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ASFMRA Government Relations Update


Senate Democrats Reach Agreement on Budget Reconciliation Package

Last week Senator Manchin (D-WV) surprised the Washington establishment by reaching an agreement with Senator Schumer (D-NY) on a reconciliation (only need 50 votes for passage) package for FY 2022. The Senate will debate the reconciliation bill this week. The package includes more than $20 billion for farm bill conservation programs and conservation technical assistance and another $20 billion for USDA energy and forestry programs. The House currently started its traditional August recess but will come back to Washington if the Senate passes the reconciliation bill.

The Senate bill would add over 230% to the USDA conservation programs baseline (FY 2023 through 2026). For example, the Environmental Quality Incentives Program (EQIP) would total $16.55 billion (FY 2023 – 2026) instead of the current $8.1 billion over that period. If you recall, the previous budget reconciliation bill that passed in the House but was not voted on in the Senate included $5 billion for $25 per acre cover crop payments over 5 years. This provision did not make the Senate bill.

Senate Releases FY 2023 Appropriations Bills

Last week Senate Appropriations Chairman Patrick Leahy (D-VT) released all 12 FY 2023 appropriations bills. None of these bills have moved through subcommittee or committee. The Senate agriculture bill is a little less generous than the House version, which has moved across the House floor. The Senate would provide $71.076 million for the Risk Management Salaries and Expenses, while the House provides $75.443 million. The Senate provides the FSA $1.548 billion, while House has provided $1.556 billion. NRCS would receive $926.599 million for FY 2023 from the Senate, while the House provided $1.024 billion.

House Agriculture Committee Chairman Scott Releases Cattle Bill

Chairman David Scott (D-GA) introduced livestock legislation HR 8590 last week before the House broke for its August recess. The bill would create additional premium subsidies for producers with 100 head or less under the Livestock Risk Protection (LRP) insurance plan. It would also authorize higher A&O payments for those policies. The bill also would create a Farm Service Agency program to pay small livestock producers for revenue losses.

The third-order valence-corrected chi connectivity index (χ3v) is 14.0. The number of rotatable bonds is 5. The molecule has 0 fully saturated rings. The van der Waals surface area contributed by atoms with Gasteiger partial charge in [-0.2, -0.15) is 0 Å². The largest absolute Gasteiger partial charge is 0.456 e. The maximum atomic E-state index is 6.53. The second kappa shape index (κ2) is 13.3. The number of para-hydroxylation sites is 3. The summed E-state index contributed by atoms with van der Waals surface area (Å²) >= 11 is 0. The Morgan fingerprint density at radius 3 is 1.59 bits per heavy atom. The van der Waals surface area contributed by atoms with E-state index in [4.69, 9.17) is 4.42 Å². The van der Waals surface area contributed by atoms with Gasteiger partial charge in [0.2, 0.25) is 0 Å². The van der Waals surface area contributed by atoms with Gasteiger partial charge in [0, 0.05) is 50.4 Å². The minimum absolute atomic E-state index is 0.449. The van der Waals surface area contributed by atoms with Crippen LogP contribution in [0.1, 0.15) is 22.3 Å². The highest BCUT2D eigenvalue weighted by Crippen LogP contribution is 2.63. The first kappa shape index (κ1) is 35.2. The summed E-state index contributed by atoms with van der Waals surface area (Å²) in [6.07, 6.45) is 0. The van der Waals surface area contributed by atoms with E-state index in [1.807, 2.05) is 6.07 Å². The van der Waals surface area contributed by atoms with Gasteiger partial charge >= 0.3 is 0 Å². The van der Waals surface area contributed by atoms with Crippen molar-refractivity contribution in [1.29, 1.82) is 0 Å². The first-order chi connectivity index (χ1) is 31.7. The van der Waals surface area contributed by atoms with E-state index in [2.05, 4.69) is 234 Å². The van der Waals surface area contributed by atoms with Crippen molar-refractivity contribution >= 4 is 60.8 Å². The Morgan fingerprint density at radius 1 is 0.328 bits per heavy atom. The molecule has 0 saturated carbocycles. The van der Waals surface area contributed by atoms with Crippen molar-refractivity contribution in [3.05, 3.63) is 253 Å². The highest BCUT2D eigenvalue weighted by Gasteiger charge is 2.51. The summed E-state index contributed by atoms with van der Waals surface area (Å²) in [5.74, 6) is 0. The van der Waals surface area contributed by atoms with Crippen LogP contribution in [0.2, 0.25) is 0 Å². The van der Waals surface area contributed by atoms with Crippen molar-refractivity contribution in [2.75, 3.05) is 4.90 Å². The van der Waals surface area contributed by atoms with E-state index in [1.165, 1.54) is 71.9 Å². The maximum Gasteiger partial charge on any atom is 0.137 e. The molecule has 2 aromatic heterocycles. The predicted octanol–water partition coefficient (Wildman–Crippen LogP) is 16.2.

USDA Extends ERP Deadline

USDA announced that it will indefinitely extend the deadline for producers to return the pre-filled applications for Phase One of the Emergency Relief Program (ERP). While most crop insurance customers that may be eligible for ERP Phase One received their pre-filed applications in May, there are some who should expect to receive a form in August including:

  • Producers who had an eligible loss in 2020 that had been recorded in the crop insurance records as a 2019 loss (e.g., prevented planting claims); and
  • Producers with policies that required additional information before being able to calculate an indemnity for 2021 losses (producers with 2020 losses would have already received that application). Policies that required additional information include Supplemental Coverage Option (SCO), Enhanced Coverage Option (ECO), Stacked Income Protection Plan (STAX), Margin Protection Plan (MP) or Area Risk Protection Insurance (ARPI).


In Memory: Leonard Meador, AAC


The ASFMRA was honored and pleased to welcome Leonard into the membership in 1998 as an ASAC Dual member. He obtained his Accredited Agricultural Consulting (AAC) designation and went to Accredited in 2006. Leonard was actively involved with the Society. He served on the Management/Consulting Education/Accreditation Committee as a member from 2006-2010 as well as from 2012-2014, as the Chair from 2008 and again from 2010-2012, he was a Mentor for the committee from 2014-2015. Leonard served on the Appraisal Education/Accreditation Committee in 2008. He was on the Program Committee from 2007-2010, and again from 2013-2015. Leonard also served as a member on the Education Foundation Board from 2007-2012 and again from 2017-2022. The ASFMRA was notified that Leonard passed away the evening of July 24, 2022. Leonard made many friends through his association with the Society and will be greatly missed. Our prayers and thoughts are with his family.